The resin composition used in the present invention may appropriately optionally contain, in addition to the resin (or a precursor thereof), a polymerizing agent (curing agent), a polymerization initiator, a release agent, an anti-scratching agent and so forth.
The polymerizing agent and the polymerization initiator may appropriately be selected depending on the type of and curing conditions for the resin to be used, required film properties and so forth. As the releasing agent, usable are, e.g., neutralizable or non-neutralizable phosphate alcohols. The anti-scratching agent has the effect of smoothing the surfaces of cured products to improve resistance to scratching, and keeping any faults from occurring. This anti-scratching agent may include silicon oxides such as tetramethoxysilane, tetraethoxysilane, γ-methacryloxypropyltrimethoxysilane, γ-glycidyloxypropyltrimethoxysilane, and acrylate or methacrylate having an Si—O bond at some part of the backbone chain.
The resin-cemented optical element of the present invention may include, e.g., lenses, prisms and diffraction gratings. The present invention can bring about superior effects especially when applied to aspheric lenses. The present invention may also be applied to aspheric mirrors.
In particular, the optical element of the present invention is suited to optical articles (or devices) such as still cameras especially required to be made small-size and/or light-weight, such as analog still cameras and digital still cameras, video cameras, and interchangeable lens systems for these cameras, as well as spectacles, telescopes, binoculars, microscopes and optical disk/magneto-optic disk reading pickup lens systems. Accordingly, the present invention also provides these optical articles having the optical element of the present invention.
The resin layer of the resin-cemented optical element of the present invention can be formed by means of a molding tool the molding surface of which has an inverted shape of the resin shape described above. According to the molding of the resin layer of the resin-cemented optical element of the present invention, the thickness of a resin well formed on the outside of the resin layer outer edge at the time of molding can be made much smaller. Hence, in particular, it is preferable to use at a peripheral portion outside a molding surface (hereinafter often simply “molding surface peripheral portion”) a mold having a concavely curved surface which has a larger curvature than the molding surface. Accordingly, the present invention provides a mold for molding the resin layer of the resin-cemented optical element; the mold having at its peripheral portion outside a molding surface a concavely curved surface which has a larger curvature than the molding surface. In such a mold, the resin layer surface (its base member side being regarded as the back) may be either of a concave surface and a convex surface. It may be used also for the molding of a lens having both the concave surface and the convex surface. It is effective especially when used for the molding of a concave lens (a lens the resin layer surface of which has a concave shape).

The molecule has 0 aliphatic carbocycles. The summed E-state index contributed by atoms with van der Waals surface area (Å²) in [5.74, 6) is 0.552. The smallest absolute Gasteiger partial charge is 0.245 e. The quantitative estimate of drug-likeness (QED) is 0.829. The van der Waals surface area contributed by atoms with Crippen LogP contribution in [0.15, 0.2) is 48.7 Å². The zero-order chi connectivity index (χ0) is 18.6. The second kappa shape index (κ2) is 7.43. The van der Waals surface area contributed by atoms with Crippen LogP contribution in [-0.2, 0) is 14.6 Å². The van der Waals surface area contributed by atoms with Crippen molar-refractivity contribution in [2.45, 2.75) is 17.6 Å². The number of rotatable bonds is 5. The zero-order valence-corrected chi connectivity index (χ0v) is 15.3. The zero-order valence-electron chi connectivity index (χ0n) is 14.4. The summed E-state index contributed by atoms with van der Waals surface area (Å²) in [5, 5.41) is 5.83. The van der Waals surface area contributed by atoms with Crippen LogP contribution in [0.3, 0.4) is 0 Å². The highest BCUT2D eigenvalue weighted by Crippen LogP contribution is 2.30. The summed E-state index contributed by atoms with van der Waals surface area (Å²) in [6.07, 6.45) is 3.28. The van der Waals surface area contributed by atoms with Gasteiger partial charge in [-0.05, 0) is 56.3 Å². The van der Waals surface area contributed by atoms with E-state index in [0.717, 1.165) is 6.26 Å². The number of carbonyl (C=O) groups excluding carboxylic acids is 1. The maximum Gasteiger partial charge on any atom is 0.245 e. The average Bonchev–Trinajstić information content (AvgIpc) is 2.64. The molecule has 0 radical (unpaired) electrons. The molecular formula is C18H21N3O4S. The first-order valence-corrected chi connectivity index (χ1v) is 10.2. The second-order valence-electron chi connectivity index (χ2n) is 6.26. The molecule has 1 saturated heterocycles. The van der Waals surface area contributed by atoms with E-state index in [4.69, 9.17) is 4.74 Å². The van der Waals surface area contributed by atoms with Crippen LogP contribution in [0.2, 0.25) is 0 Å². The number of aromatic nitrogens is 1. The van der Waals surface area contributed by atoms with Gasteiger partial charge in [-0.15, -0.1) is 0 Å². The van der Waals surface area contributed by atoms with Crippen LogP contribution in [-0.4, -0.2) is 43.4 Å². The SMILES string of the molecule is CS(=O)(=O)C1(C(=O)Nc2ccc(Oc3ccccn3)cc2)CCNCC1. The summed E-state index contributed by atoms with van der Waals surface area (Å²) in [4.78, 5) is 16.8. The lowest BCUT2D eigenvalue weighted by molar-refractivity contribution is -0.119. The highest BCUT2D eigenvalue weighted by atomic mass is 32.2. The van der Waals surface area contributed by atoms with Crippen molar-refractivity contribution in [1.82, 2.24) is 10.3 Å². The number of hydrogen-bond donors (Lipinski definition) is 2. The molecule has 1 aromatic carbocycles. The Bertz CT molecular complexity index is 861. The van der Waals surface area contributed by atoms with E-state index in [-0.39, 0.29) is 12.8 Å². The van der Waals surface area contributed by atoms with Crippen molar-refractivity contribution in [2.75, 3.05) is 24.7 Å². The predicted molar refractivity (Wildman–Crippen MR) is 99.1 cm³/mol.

The concavely curved surface at the molding surface peripheral portion (hereinafter often simply “concavely curved surface”) may preferably be at least 0.1 mm outside the effective-diameter region, and more preferably be at least 0.2 mm outside the effective-diameter region. Also, the edge of the curved surface (the position at which the curved surface begins as viewed on the inside of the effective-diameter region, i.e., the position at which the curvature changes from the curvature of the molding surface) may preferably be not distant by 0.5 mm or more from the effective-diameter region. The concavely curved surface may preferably be so hollowed inward that a cross section embracing an axis corresponding to the optical axis of the resin layer to be molded forms an inverted arc. Its curvature may appropriately be determined as long as it is larger than that of the molding surface, and may usually be 0.6 to 1.5 mm in radius. The distance between the base member of the element to be molded and the outer edge of the mold may preferably be so set as to be 1 mm or shorter.
The mold of the present invention may be produced by cutting or grinding, depending on materials. For example, where the mold is produced from a cuttable material such as electroless nickel plating (nickel formed by electroless plating), motion transfer type cutting may be performed by the use of a cutting tool having a cutting surface with a small curvature. This enables formation of the concavely curved surface at the molding surface peripheral portion of the mold.
However, such a cuttable material, though moldable with ease, often has a short lifetime because it tends to be scratched. Also, this method requires replacement of the cutting tool in the course of cutting, resulting in a high cost and besides tending to produce a difference in height at the surface formed.
Accordingly, in order to achieve mass production of optical elements, it is preferable to produce the mold with use of a hard material such as single-crystal silicon, SiC, CVD (chemical vapor deposition)-SiC, WC, SKD or hardened steel. These materials, however, can not be shaped by cutting, and must be shaped by grinding. Thus, in the method of motion transfer type cutting, the cutting object and the cutting tool may interfere with each other, and hence any concavely curved surface having a large curvature (i.e., having a small curvature radius) can not be formed.